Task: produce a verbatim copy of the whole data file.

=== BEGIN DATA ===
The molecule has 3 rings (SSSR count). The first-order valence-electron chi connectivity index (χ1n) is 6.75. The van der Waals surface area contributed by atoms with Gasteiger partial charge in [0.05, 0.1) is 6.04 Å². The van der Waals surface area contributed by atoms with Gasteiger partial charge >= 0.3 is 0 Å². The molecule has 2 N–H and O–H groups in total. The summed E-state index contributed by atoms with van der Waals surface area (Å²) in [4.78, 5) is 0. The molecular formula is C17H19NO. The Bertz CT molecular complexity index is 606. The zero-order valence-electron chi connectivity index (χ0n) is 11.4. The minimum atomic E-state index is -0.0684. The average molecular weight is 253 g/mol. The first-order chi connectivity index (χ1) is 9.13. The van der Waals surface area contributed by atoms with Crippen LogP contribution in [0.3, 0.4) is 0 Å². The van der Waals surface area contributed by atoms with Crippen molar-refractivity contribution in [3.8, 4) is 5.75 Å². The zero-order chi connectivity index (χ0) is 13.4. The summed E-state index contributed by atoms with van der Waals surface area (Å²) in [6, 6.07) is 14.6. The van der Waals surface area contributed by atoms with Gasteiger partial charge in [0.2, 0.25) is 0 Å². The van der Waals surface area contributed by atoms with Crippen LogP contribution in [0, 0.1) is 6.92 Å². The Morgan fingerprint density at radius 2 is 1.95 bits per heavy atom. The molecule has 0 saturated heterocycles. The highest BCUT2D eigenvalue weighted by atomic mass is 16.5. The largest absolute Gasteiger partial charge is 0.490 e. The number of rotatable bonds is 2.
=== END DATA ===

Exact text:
The molecule has 3 rings (SSSR count). The first-order valence-electron chi connectivity index (χ1n) is 6.75. The van der Waals surface area contributed by atoms with Gasteiger partial charge in [0.05, 0.1) is 6.04 Å². The van der Waals surface area contributed by atoms with Gasteiger partial charge >= 0.3 is 0 Å². The molecule has 2 N–H and O–H groups in total. The summed E-state index contributed by atoms with van der Waals surface area (Å²) in [4.78, 5) is 0. The molecular formula is C17H19NO. The Bertz CT molecular complexity index is 606. The zero-order valence-electron chi connectivity index (χ0n) is 11.4. The minimum atomic E-state index is -0.0684. The average molecular weight is 253 g/mol. The first-order chi connectivity index (χ1) is 9.13. The van der Waals surface area contributed by atoms with Crippen LogP contribution in [0.3, 0.4) is 0 Å². The van der Waals surface area contributed by atoms with Crippen molar-refractivity contribution in [3.8, 4) is 5.75 Å². The zero-order chi connectivity index (χ0) is 13.4. The summed E-state index contributed by atoms with van der Waals surface area (Å²) in [6, 6.07) is 14.6. The van der Waals surface area contributed by atoms with Gasteiger partial charge in [0.2, 0.25) is 0 Å². The van der Waals surface area contributed by atoms with Crippen LogP contribution in [0, 0.1) is 6.92 Å². The Morgan fingerprint density at radius 2 is 1.95 bits per heavy atom. The molecule has 0 saturated heterocycles. The highest BCUT2D eigenvalue weighted by atomic mass is 16.5. The largest absolute Gasteiger partial charge is 0.490 e. The number of rotatable bonds is 2.